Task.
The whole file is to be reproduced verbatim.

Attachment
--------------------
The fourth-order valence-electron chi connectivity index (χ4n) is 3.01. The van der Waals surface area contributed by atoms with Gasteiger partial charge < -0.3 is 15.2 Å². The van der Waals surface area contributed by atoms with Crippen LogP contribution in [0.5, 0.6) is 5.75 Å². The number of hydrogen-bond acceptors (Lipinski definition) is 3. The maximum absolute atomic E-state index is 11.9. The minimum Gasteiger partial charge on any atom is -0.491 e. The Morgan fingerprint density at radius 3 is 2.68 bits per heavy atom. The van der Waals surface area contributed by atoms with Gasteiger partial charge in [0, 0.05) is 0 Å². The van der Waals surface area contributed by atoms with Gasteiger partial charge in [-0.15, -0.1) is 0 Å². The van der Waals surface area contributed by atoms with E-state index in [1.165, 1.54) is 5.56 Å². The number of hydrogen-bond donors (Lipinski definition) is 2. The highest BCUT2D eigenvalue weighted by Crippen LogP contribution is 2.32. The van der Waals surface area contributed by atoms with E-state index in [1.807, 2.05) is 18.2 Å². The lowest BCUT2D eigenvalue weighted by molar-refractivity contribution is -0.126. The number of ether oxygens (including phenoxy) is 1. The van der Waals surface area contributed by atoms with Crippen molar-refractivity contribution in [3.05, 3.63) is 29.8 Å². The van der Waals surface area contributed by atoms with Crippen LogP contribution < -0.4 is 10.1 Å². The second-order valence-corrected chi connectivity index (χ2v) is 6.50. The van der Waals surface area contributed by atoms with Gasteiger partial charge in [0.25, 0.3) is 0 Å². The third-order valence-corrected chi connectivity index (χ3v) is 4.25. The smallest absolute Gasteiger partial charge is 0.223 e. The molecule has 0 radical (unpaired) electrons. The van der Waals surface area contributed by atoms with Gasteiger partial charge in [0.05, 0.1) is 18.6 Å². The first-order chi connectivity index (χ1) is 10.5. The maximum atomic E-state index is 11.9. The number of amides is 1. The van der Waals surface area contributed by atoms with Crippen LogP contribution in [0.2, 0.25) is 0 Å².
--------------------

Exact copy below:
The fourth-order valence-electron chi connectivity index (χ4n) is 3.01. The van der Waals surface area contributed by atoms with Gasteiger partial charge < -0.3 is 15.2 Å². The van der Waals surface area contributed by atoms with Crippen LogP contribution in [0.5, 0.6) is 5.75 Å². The number of hydrogen-bond acceptors (Lipinski definition) is 3. The maximum absolute atomic E-state index is 11.9. The minimum Gasteiger partial charge on any atom is -0.491 e. The Morgan fingerprint density at radius 3 is 2.68 bits per heavy atom. The van der Waals surface area contributed by atoms with Gasteiger partial charge in [0, 0.05) is 0 Å². The van der Waals surface area contributed by atoms with Gasteiger partial charge in [-0.15, -0.1) is 0 Å². The van der Waals surface area contributed by atoms with E-state index in [1.165, 1.54) is 5.56 Å². The number of hydrogen-bond donors (Lipinski definition) is 2. The highest BCUT2D eigenvalue weighted by Crippen LogP contribution is 2.32. The van der Waals surface area contributed by atoms with E-state index in [1.807, 2.05) is 18.2 Å². The lowest BCUT2D eigenvalue weighted by molar-refractivity contribution is -0.126. The number of ether oxygens (including phenoxy) is 1. The van der Waals surface area contributed by atoms with Crippen molar-refractivity contribution in [3.05, 3.63) is 29.8 Å². The van der Waals surface area contributed by atoms with Crippen LogP contribution < -0.4 is 10.1 Å². The second-order valence-corrected chi connectivity index (χ2v) is 6.50. The van der Waals surface area contributed by atoms with Gasteiger partial charge in [0.25, 0.3) is 0 Å². The third-order valence-corrected chi connectivity index (χ3v) is 4.25. The smallest absolute Gasteiger partial charge is 0.223 e. The molecule has 0 radical (unpaired) electrons. The van der Waals surface area contributed by atoms with Gasteiger partial charge in [0.05, 0.1) is 18.6 Å². The first-order chi connectivity index (χ1) is 10.5. The maximum atomic E-state index is 11.9. The number of amides is 1. The van der Waals surface area contributed by atoms with Crippen LogP contribution in [0.2, 0.25) is 0 Å².